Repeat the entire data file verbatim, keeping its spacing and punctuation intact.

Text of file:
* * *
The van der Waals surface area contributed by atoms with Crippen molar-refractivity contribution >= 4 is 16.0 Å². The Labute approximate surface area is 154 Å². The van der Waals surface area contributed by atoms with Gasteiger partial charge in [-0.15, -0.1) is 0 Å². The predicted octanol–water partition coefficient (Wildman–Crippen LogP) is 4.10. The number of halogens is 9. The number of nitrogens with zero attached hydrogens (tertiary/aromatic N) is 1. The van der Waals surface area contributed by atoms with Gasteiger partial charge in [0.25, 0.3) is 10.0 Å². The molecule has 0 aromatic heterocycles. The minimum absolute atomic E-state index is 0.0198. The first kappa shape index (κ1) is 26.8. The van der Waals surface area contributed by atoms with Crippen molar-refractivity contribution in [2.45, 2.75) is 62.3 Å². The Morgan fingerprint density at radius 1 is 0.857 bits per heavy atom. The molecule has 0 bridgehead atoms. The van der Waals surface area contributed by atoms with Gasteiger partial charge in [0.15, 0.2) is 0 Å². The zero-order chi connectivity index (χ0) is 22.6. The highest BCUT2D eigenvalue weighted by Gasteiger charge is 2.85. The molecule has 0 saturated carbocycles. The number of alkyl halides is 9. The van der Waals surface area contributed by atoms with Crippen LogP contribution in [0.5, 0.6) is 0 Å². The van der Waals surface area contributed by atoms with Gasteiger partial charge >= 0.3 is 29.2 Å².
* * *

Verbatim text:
The van der Waals surface area contributed by atoms with Crippen molar-refractivity contribution >= 4 is 16.0 Å². The Labute approximate surface area is 154 Å². The van der Waals surface area contributed by atoms with Gasteiger partial charge in [-0.15, -0.1) is 0 Å². The predicted octanol–water partition coefficient (Wildman–Crippen LogP) is 4.10. The number of halogens is 9. The number of nitrogens with zero attached hydrogens (tertiary/aromatic N) is 1. The van der Waals surface area contributed by atoms with Gasteiger partial charge in [0.25, 0.3) is 10.0 Å². The molecule has 0 aromatic heterocycles. The minimum absolute atomic E-state index is 0.0198. The first kappa shape index (κ1) is 26.8. The van der Waals surface area contributed by atoms with Crippen molar-refractivity contribution in [2.45, 2.75) is 62.3 Å². The Morgan fingerprint density at radius 1 is 0.857 bits per heavy atom. The molecule has 0 bridgehead atoms. The van der Waals surface area contributed by atoms with Gasteiger partial charge in [0.15, 0.2) is 0 Å². The zero-order chi connectivity index (χ0) is 22.6. The highest BCUT2D eigenvalue weighted by Gasteiger charge is 2.85. The molecule has 0 saturated carbocycles. The number of alkyl halides is 9. The van der Waals surface area contributed by atoms with Crippen LogP contribution in [0.5, 0.6) is 0 Å². The van der Waals surface area contributed by atoms with Gasteiger partial charge >= 0.3 is 29.2 Å².